Filibuster Reform Hitting A Snag?
Greg Sargent reports that Filibuster reform efforts in the Senate seem to have stalled:
It passed with little attention amid the fiscal cliff fighting, but on the Friday before New Year’s Day, Dem and GOP Senators released a package of reforms to the filibuster that has been watered down in order to gain bipartisan support.
But the proposal — spearheaded by Senators Carl Levin, Chuck Schumer, John McCain, and others — is so weak that one of the leading filibuster reformers in the Senate, Jeff Merkley, tells me he will vote against it if it comes to the floor, and will urge other liberal colleagues to do the same.
“If Levin-McCain comes to the floor in its current form, I’ll vote against it,” Merkley told me today. “I’ll certainly encourage others to oppose it.” Indeed, Merkley adds that the current package of reforms would further enable minority obstructionism — and constitutes a gift to Republicans.
That Merkley is sounding the alarm in this fashion suggests the prospects for real filibuster reform may be very bleak. If Merkley can round up some liberal votes against the final package, that might not stop it from passing, but it could cast real doubt on the seriousness of the proposal.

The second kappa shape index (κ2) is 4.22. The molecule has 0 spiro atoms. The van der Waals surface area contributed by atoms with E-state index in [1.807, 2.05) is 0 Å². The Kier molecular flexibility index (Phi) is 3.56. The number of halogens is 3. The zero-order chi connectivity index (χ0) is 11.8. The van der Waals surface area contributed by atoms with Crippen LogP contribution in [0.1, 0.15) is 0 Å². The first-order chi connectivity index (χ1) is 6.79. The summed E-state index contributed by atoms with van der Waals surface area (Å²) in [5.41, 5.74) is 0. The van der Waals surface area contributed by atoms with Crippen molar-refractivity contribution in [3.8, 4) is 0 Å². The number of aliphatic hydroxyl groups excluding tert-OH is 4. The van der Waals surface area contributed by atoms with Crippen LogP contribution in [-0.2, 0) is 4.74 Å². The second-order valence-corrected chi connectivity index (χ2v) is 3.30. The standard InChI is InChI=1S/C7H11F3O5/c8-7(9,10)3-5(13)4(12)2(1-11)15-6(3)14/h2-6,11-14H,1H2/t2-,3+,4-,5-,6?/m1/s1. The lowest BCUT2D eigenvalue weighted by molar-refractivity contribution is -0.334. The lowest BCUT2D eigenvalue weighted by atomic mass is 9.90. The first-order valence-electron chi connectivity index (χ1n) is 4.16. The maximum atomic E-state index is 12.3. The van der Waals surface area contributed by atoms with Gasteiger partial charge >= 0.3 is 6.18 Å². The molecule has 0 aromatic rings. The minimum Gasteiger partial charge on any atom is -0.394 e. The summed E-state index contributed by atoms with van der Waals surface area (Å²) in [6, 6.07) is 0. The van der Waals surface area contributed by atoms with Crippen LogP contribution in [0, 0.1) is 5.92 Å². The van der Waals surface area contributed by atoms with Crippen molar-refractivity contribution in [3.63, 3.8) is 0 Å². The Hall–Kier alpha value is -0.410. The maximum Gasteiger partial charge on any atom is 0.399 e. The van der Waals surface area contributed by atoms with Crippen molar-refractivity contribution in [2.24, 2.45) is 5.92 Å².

The problem is that the compromise nixes one of the ideas sought by Merkley and other reformers: The so-called “talking filibuster,” which would force the minority to play a much more public role in blocking legislation, which in theory would discourage it because it would reveal obstructionism to the public.
Instead, the watered down set of reforms would require senators to take the step of blocking legislation on the floor of the Senate — which is now not required — but not to continue talking. The idea behind crafting a set of reforms that can win bipartisan support is that Dems won’t have to pass it with the so-called “Constitutional option,” i.e., a simple majority vote, something that senior Democrats have balked at doing.
But the result of going this route in the name of bipartisan comity will be filibuster reform that is borderline meaningless, Merkley said. He argues that unless Senators are forced to fully carry out the filibuster in the eye of the public and media, there will be no political price or disincentive for obstructionism.
“Currently, the powerful tool the minority holds is the secret silent filibuster, which can secretly kill bills,” Merkley says. “This does nothing to solve the heart of the problem.”
Merkley adds that under the current proposal the minority will have two additional amendments on every bill — a response to the demands of Republicans who are angry of being deprived of the right to offer them. The amendments, Merkley worries, will give the minority an easy way to insert poison pills into legislation, an added tool of obstructionism. “This gives even more power to the minority,” Merkley says.
It also appears that Reid will use them same procedural device that was used four years ago to extend the Senate’s first legislative day as a means of allowing him to determine just how far filibuster reform can go before putting it to a vote:
He has a chance to go “nuclear” Thursday, but instead Senate Majority Leader Harry Reid plans to punt a decision on the filibuster until later this month.